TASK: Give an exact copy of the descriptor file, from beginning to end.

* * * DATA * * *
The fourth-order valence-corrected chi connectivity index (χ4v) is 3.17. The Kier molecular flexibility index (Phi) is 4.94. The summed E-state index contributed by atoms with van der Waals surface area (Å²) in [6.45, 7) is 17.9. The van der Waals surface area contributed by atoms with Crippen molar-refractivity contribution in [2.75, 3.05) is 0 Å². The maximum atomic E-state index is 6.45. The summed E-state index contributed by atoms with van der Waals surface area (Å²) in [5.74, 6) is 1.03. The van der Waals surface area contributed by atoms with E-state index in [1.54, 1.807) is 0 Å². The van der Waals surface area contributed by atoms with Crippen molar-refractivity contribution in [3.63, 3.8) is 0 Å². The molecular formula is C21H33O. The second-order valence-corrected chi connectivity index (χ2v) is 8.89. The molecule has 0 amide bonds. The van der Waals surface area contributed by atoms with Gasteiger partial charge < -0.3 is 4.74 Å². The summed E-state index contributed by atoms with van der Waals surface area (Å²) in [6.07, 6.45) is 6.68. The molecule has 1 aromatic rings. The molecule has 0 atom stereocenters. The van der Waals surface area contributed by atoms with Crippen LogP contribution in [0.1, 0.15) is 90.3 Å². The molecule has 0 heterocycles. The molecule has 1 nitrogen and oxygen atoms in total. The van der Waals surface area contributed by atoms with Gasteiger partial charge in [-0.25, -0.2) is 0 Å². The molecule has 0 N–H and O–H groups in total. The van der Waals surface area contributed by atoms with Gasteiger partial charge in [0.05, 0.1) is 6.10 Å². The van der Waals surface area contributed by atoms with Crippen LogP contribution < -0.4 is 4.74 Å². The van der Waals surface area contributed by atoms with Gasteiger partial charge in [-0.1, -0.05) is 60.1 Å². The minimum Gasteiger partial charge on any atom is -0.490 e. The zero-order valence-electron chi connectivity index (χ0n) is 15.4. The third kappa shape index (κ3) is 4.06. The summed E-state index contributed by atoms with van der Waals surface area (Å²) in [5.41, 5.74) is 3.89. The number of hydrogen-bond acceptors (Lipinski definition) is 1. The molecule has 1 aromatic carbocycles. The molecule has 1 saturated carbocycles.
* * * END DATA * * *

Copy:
The fourth-order valence-corrected chi connectivity index (χ4v) is 3.17. The Kier molecular flexibility index (Phi) is 4.94. The summed E-state index contributed by atoms with van der Waals surface area (Å²) in [6.45, 7) is 17.9. The van der Waals surface area contributed by atoms with Crippen molar-refractivity contribution in [2.75, 3.05) is 0 Å². The maximum atomic E-state index is 6.45. The summed E-state index contributed by atoms with van der Waals surface area (Å²) in [5.74, 6) is 1.03. The van der Waals surface area contributed by atoms with E-state index in [1.54, 1.807) is 0 Å². The van der Waals surface area contributed by atoms with Crippen molar-refractivity contribution in [3.63, 3.8) is 0 Å². The molecular formula is C21H33O. The second-order valence-corrected chi connectivity index (χ2v) is 8.89. The molecule has 0 amide bonds. The van der Waals surface area contributed by atoms with Gasteiger partial charge < -0.3 is 4.74 Å². The summed E-state index contributed by atoms with van der Waals surface area (Å²) in [6.07, 6.45) is 6.68. The molecule has 1 aromatic rings. The molecule has 0 atom stereocenters. The van der Waals surface area contributed by atoms with Crippen LogP contribution in [0.1, 0.15) is 90.3 Å². The molecule has 0 heterocycles. The molecule has 1 nitrogen and oxygen atoms in total. The van der Waals surface area contributed by atoms with Gasteiger partial charge in [-0.25, -0.2) is 0 Å². The molecule has 0 N–H and O–H groups in total. The van der Waals surface area contributed by atoms with Gasteiger partial charge in [0.05, 0.1) is 6.10 Å². The van der Waals surface area contributed by atoms with Crippen LogP contribution < -0.4 is 4.74 Å². The van der Waals surface area contributed by atoms with Gasteiger partial charge in [-0.1, -0.05) is 60.1 Å². The minimum Gasteiger partial charge on any atom is -0.490 e. The zero-order valence-electron chi connectivity index (χ0n) is 15.4. The third kappa shape index (κ3) is 4.06. The summed E-state index contributed by atoms with van der Waals surface area (Å²) in [5.41, 5.74) is 3.89. The number of hydrogen-bond acceptors (Lipinski definition) is 1. The molecule has 1 aromatic carbocycles. The molecule has 1 saturated carbocycles.